I have heard people say that we have become out of touch with the world and each other because of technology. I disagree with that. I have a few personal anecdotes to explain my reasoning. I have met lots of people on the internet. When I first moved to RI, I didn’t know anyone. I went on a few dates through Craigslist and ultimately met my wife through that site. I made some friends through online postings. I met people in Providence through local forums. Since joining Twitter, I have met a bunch of people interested in Phish. We met up at shows in June. In fact, I am going on a trip to California to see Festival 8, a 3 day Phish festival around Halloween. I’m flying to Las Vegas, meeting 6 other people from Twitter, and we’re all renting an RV together and driving the 4 hours to the festival together. The Internet has brought us together. Finally, one of my closest friends was met online. I have never met her, but we met about 12 years ago in a chat room on AOL. I know it sounds super sketchy, but we have stayed in touch ever since. We have gone through ups and downs in our lives together. We have helped each other through rough times. It’s a relationship like no other, but it would not exist if it weren’t for the Internet.

People have come together to become more in touch with the world because of technology. Look at the phenomenon of flash mobs. Look at all the people who joined together to support the problems with the Iranian election or those who came together for the people of Darfur. Sure, most of that was meaningless gestures, like changing your Twitter avatar green. But there are many people who have actually made a difference because of it. Look at what social media did in our own elections. Barack Obama would not have won such a decisive victory if it weren’t for his creative use of social media.

Technology has changed the world. Sure, some of that change is not good. It has caused people to become more isolated. However, I think that it has brought more people together. It has led to meaningless gestures to show support for some issue, but it has also brought “doers” together to actually make change. It has helped people (to be super cliché) to be the change they want to see in the world.

Do I think we should all join the Peace Corps or AmeriCorps and travel the world to help others? Not at all. In fact, I believe we should start right at home with our own communities. I believe that change must start locally. I believe in the “think globally, act locally” sentiment. If everyone did just that, the change we should see in the world would happen. In fact, one of the things I use the Internet for is local issues. Technology has helped this movement.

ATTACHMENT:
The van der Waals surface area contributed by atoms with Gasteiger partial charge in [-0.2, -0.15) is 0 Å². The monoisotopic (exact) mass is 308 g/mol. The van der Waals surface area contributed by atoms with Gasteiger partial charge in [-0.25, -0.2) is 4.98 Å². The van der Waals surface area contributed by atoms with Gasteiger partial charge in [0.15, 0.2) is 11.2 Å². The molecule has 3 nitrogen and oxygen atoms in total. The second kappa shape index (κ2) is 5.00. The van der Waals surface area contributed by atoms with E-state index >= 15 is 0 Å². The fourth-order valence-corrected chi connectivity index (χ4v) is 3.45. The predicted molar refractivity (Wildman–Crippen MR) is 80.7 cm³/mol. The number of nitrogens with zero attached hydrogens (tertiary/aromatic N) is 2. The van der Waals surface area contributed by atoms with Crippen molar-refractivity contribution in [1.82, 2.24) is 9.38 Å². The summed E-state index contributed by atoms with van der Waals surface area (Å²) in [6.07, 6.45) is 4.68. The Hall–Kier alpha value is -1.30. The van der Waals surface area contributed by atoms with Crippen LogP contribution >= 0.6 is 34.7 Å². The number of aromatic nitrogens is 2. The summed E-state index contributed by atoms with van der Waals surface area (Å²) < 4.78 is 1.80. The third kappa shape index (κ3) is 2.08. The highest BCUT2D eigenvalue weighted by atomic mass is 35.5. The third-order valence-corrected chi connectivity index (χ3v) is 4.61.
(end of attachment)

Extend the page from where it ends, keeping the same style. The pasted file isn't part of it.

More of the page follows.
Perhaps I’ve missed the point of Erin’s post, but it said 2 things to me. The first is that we have become too dependent on information technology (I disagree with the spirit of that statement, but not with the statement itself) and the second is that we need to step away from these technologies to experience real life, to learn to be happy without them, to really have a personal relationship (again, I disagree for the reasons listed above). As for that first part, look at dependency on older forms of information technology (they were technological for their time) – newspaper, radio, television. The computer allows us to experience other things that we wouldn’t normally experience in our lives. Not everyone is given the chance to visit other countries and see other cultures. Heck, many of us can’t even visit other parts of our own country. The computer and Internet allows us to travel without leaving our home. I have never been one to believe that to be cultured, you have to travel. I believe there is plenty to discover in your own backyard. You just have to seek it out, and technology can help you find it.

A Few Months with FiOS

As I posted a while back, I ended up switching from Cox High Speed Internet to Verizon FiOS. There were many reason for that switch, but here’s my thoughts on FiOS so far.